Therefore, appellant did not establish clear and convincing evidence to overcome the affidavit of service, and we conclude that the district court did not abuse its discretion in finding that appellant did not have a reasonable excuse for neglecting to answer.

            3.         Due Diligence

            A motion to vacate must be made within a reasonable time, but no more than one year after the judgment was entered.  Minn. R. Civ. P. 60.02.  What constitutes a reasonable time varies with the circumstances of each case and is determined by the district court in the exercise of its discretionary power.  Hovelson v. U.S. Swim & Fitness, Inc., 450 N.W.2d 137, 142 (Minn. App. 1990), review denied (Minn. Mar. 16, 1990).  Here, the parties do not dispute, and the district court determined, that appellant acted with due diligence by bringing his motion to vacate in an appropriate and timely manner.  Therefore, this factor weighs in favor of vacation of the default judgment.

            4.         Substantial Prejudice

Appellant argues that respondent failed to establish substantial prejudice because all the relevant witnesses are available to testify and no evidence has been lost or destroyed.  But this argument ignores that it is appellant’s burden to establish that no substantial prejudice would result if the motion to vacate were granted.  See Bentonize, Inc. v. Green, 431 N.W.2d 579, 584 (Minn. App. 1988) (the moving party bears the burden of establishing all factors, including that no substantial prejudice will result to the other party if the default judgment is vacated).  In addition, the availability of witnesses is only one of the relevant factors in determining prejudice.  See Imperial Premium, 603 N.W.2d at 859 (prejudice also results when the nonmoving party gives up a legal right in reliance on the default judgment).

            If the facts suggest an “intentional ignoring of process, the additional expense must be viewed in a different light.”  Hovelson,450 N.W.2d at 142.  Prejudice becomes more likely when a defendant forces a claimant to incur the expense of a court hearing and other court-related expenses through inexcusable neglect, intent, or lack of good faith.  Id.  Here, appellant acknowledges that he received the notice of action prior to the default proceeding, but did not respond or contact counsel because he did not believe that he had been served with the summons and complaint.  But the record reveals that appellant knew that respondent’s counsel was attempting to serve a summons and complaint on him outside the courtroom after the February 18 hearing.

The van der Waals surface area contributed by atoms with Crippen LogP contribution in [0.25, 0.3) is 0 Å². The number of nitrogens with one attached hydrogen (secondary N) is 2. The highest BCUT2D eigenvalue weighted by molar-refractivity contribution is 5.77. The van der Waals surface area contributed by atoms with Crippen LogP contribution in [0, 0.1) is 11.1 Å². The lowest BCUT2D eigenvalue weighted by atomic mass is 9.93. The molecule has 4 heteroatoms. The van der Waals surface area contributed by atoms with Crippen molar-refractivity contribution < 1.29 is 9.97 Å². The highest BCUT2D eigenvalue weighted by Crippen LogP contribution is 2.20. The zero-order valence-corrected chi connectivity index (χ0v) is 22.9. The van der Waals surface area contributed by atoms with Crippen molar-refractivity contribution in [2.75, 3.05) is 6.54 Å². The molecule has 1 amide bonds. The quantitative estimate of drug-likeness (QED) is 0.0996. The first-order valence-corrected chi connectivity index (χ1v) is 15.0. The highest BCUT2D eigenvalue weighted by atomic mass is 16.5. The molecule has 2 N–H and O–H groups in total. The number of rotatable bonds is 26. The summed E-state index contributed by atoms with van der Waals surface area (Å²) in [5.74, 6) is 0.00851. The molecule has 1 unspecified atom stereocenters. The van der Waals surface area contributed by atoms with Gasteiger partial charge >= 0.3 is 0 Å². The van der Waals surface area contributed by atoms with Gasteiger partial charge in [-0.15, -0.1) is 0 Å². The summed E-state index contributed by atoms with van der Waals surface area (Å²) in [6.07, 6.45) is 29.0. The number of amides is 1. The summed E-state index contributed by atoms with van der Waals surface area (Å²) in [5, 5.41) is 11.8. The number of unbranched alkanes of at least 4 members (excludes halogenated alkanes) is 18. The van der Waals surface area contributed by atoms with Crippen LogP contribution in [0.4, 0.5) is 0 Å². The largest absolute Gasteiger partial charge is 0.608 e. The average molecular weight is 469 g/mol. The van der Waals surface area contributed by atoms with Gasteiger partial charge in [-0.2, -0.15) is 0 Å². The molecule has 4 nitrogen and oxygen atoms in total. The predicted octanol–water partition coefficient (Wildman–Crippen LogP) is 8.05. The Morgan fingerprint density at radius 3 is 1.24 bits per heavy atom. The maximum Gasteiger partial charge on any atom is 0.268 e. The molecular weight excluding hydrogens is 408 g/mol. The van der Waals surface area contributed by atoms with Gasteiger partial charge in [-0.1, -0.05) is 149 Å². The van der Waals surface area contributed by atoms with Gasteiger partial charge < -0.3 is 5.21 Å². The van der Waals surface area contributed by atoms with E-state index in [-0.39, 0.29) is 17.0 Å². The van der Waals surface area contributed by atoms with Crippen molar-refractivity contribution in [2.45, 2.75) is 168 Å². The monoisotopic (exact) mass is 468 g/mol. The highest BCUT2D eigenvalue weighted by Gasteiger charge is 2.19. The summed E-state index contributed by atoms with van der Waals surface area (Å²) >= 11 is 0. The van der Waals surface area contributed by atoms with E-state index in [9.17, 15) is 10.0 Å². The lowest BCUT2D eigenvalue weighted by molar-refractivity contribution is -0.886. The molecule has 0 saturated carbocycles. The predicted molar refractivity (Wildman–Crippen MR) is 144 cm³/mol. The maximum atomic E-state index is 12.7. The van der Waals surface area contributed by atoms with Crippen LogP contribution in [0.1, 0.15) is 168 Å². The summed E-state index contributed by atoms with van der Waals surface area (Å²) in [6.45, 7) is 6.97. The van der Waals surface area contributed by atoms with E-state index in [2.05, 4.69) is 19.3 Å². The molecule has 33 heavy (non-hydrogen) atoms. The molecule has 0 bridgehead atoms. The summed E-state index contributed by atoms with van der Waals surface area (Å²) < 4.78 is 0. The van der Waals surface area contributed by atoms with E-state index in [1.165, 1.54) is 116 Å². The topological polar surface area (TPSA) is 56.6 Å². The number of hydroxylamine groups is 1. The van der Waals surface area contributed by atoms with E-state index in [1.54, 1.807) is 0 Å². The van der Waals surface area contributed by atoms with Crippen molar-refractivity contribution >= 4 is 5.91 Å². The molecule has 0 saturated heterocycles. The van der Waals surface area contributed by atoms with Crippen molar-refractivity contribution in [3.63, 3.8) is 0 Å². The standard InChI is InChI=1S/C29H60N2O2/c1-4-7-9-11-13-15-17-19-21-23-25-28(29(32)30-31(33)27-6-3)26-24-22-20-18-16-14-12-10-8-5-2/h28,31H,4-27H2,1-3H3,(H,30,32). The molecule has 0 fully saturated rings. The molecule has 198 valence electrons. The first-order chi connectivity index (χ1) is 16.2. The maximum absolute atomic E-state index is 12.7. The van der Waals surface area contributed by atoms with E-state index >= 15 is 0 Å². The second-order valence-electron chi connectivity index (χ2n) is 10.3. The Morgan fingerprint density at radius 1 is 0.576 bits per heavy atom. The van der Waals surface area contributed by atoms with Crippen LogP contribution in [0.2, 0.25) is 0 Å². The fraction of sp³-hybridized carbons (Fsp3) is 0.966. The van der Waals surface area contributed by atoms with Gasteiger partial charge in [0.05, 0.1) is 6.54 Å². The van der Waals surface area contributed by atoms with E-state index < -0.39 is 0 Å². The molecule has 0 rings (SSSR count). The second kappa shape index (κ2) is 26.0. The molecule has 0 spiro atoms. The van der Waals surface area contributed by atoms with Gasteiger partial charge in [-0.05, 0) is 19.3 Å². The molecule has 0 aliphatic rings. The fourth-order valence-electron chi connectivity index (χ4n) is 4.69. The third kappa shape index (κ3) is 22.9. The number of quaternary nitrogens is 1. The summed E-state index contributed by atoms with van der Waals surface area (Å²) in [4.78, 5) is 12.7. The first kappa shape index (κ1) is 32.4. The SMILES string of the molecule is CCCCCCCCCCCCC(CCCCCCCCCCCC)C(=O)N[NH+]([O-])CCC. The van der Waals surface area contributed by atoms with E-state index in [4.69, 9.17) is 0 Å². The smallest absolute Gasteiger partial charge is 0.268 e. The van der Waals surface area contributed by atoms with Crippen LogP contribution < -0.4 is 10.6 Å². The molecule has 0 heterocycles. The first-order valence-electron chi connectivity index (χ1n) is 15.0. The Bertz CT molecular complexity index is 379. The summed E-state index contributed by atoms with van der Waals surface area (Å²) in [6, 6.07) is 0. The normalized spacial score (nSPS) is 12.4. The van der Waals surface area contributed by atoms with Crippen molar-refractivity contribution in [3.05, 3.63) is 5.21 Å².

The district court found that vacating the judgment would delay the reparation to respondent’s property, stating:

[Respondent] has been awarded a judgment that will help to partially replace some of the damage caused by [appellant]’s actions.  The longer the property is left in the condition caused by [appellant], the more problems with erosion and water damage will occur, which would lead to further financial problems for [respondent].  [Respondent] has had to incur more legal fees due to [appellant’s] failure to properly respond to this lawsuit.

Appellant argues that any further damage and financial problems are the result of the delay caused by the default proceedings, which is not substantial prejudice.  See Finden, 268 Minn. at 272, 128 N.W.2d at 751 (because prejudice is always inherent when trial is delayed, delay and added expense incurred by reason of default proceedings are insufficient to establish substantial prejudice); Kemmerer, 513 N.W.2d at 841 (party moving for vacation of default judgment may be taxed for costs and disbursements for delay and expenses incurred in default proceedings).  But any further erosion and water damage are not expenses incurred in the default proceedings; they are damages caused by the present state of respondent’s property and may be repaired by the judgment.  Moreover, any further erosion or water damage would substantially affect the evidence.  See Riemer v. Zahn, 420 N.W.2d 659, 662 (Minn. App. 1988) (no prejudice where record reveals that no evidence has been substantially affected).  Therefore, appellant failed to establish that no substantial prejudice to respondent will result if the default judgment is vacated.

Because appellant established only one of the four requisite factors for vacating a default judgment, we conclude that the district court did not abuse its discretion in denying the motion.


* Retired judge of the Minnesota Court of Appeals, serving by appointment pursuant to Minn. Const. art. VI, § 10.